Last weekend, I took a trip with my pals Marius and Manuel to Stuttgart! Marius’s friend Thomas hosted us for Saturday night. When we arrived, I was blown away by the apartment that Thomas has. For a student’s place, it was quite luxurious and there was even a great view of the city from his windows. Because of Stuttgart’s “bowl” conformation, we could see the other sides of the “bowl” encircling from where we were and the city center down on the bottom. I was lucky enough to be able to experience some of Stuttgart’s nightlife before we all went to sleep, so I am grateful to the numerous Stuttgart natives that showed me a good time.
On Sunday, Marius led us all on a grand tour of his hometown. We parked for free near the university and then trekked over to Schlossplatz
(castle square), which is in the center of town. On the way, we passed by a bar called Palast der Republik
(Palace of the Republic), whose owners had some wisdom for choosing to operate out of essentially a tiny shack. On a nice summer evening, most of the patrons will crowd the square surrounding the bar, while the owners save big on rent. When we arrived in Schlossplatz,
named for the Old Castle and New Castle that are adjacent to the square, Marius recounted how he was here in 2007 with 300,000 other soccer fans celebrating VFB Stuttgart’s first place finish in the Bundesliga. Next, we walked by the Stiftskirche
(Collegiate Church) and the Rathaus
(city hall). Even though the former looks quite old and the latter quite new, both were constructed around the same time since the church was destroyed in WWII and the city hall is simply an example of modern architecture gone horribly wrong. At least there are plenty of other nice city halls in Germany.
Next, at the Marktplatz
(market square), Marius pointed out his favorite toy store. He told us how as a child he’d go there all the time and it was amusing to picture a younger version of our tour guide running around looking at all the toys. After lunch (I had some tasty white sausages served with a pretzel), Thomas bid us adieu and Marius, Manuel, and I climbed (as in took the elevator) up to the top of the Hauptbahnhof
(main train station) tower where we were rewarded for our strenuous climb with a nice (and free!) view of the city. Most of the Hauptbahnhof
will actually be torn down over the next several years because of the Stuttgart 21 project that many of you have probably heard about. For those of you who haven’t, it’s a construction project that will establish several new high speed railway lines under a brand new train station. Many of the locals, however, have been organizing huge protests over the past couple of months, since the project will likely separate the Schlossgarten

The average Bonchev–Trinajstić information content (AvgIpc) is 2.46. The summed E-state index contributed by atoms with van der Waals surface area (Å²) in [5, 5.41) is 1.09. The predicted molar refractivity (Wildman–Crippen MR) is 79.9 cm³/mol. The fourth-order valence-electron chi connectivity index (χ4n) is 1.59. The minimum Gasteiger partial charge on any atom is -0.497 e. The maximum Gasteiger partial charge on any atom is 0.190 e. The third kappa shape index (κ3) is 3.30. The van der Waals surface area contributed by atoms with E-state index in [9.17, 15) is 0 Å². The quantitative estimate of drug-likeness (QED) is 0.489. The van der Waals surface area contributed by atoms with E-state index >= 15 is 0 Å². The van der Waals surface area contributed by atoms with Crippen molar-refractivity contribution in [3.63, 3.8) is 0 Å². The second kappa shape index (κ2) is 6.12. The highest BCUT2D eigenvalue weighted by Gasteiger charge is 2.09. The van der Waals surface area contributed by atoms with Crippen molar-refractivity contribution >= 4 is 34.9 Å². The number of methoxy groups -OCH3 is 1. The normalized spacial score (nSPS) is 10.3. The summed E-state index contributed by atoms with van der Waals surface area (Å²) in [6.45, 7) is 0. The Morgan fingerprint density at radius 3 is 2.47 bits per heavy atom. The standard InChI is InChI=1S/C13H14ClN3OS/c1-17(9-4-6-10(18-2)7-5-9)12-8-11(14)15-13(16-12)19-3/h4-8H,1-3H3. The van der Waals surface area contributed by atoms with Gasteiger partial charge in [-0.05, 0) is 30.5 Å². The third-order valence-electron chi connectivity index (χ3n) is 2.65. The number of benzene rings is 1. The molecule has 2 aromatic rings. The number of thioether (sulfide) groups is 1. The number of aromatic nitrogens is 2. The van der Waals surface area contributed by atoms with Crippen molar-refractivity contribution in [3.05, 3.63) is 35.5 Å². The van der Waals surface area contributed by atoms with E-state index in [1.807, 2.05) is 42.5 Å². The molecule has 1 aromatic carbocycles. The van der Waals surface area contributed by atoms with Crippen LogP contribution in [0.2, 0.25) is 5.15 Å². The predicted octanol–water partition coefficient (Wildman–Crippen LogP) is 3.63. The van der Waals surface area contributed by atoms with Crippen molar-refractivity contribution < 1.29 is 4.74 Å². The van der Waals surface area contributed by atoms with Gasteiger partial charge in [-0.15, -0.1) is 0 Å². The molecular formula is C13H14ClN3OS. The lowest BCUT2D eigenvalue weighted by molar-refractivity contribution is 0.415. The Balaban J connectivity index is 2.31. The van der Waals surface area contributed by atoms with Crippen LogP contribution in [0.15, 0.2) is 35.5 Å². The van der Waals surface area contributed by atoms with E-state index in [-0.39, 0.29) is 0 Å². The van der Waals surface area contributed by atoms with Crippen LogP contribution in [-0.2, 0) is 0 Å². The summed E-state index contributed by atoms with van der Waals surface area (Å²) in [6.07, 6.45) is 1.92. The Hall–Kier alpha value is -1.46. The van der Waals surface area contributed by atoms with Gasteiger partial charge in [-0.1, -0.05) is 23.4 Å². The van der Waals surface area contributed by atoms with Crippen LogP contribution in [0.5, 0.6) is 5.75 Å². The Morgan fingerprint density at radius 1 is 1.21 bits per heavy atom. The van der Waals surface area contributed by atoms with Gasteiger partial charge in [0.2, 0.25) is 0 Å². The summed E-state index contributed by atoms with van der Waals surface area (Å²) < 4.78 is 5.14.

(Castle Garden, the city’s green space) for ten years and may cost billions more than planned. Remind anyone of the Big Dig? Danke Marius und Manuel für eine tolle Zeit!
“Mainz, I thought you left Mainz Jonathan?” “Yes, I did leave Mainz Jonathan, but I had to return today to close my German bank account.” I was a little annoyed when the Sparkasse Heidelberg people told me I would have to go all the way to the Mainz branch to accomplish this task, but the day-off from work made it worthwhile. (Danke Anna-Laura!)
As it turned out, I was in and out of the bank in Mainz in about 15 minutes, so with some extra time, I decided to take one last trip to the university where I learned so much about German culture, plants, and life in general. What I really wanted to do was revisit the botanical garden that I knew would look much more impressive now that it was summer. Once I arrived, I knew I had made the right decision to stay in Mainz for an extra hour before returning to Heidelberg. With all the flowers blooming, more green everywhere, and plenty of people walking around, the place really felt alive. I made sure to visit my American friend Sequoiadendron giganteum
, which some brilliant botanist way back when must have known I would need for inspiration to get through studying for my botany final back in February. I was also reminded of how friendly the people of Mainz are. First, the nice girl who handed me a campus magazine upon entering the campus smiled at me as I was leaving and said, “Oh, du hast eins schon”
(oh, you have one already). Then, the ******* ticket machines at the Hauptbahnhof
refused to accept anything but exact change and I didn’t have exact change. Luckily, a nice lady gave me the last 50 cents I needed for free. I thanked her before running off to make my train.
For the first time in a long time, I will be traveling next week to a country that lies outside of Europe! Tune in next week for the final post of “Jonathan brach durch!” Danke fürs Lesen und bis nächstes Mal!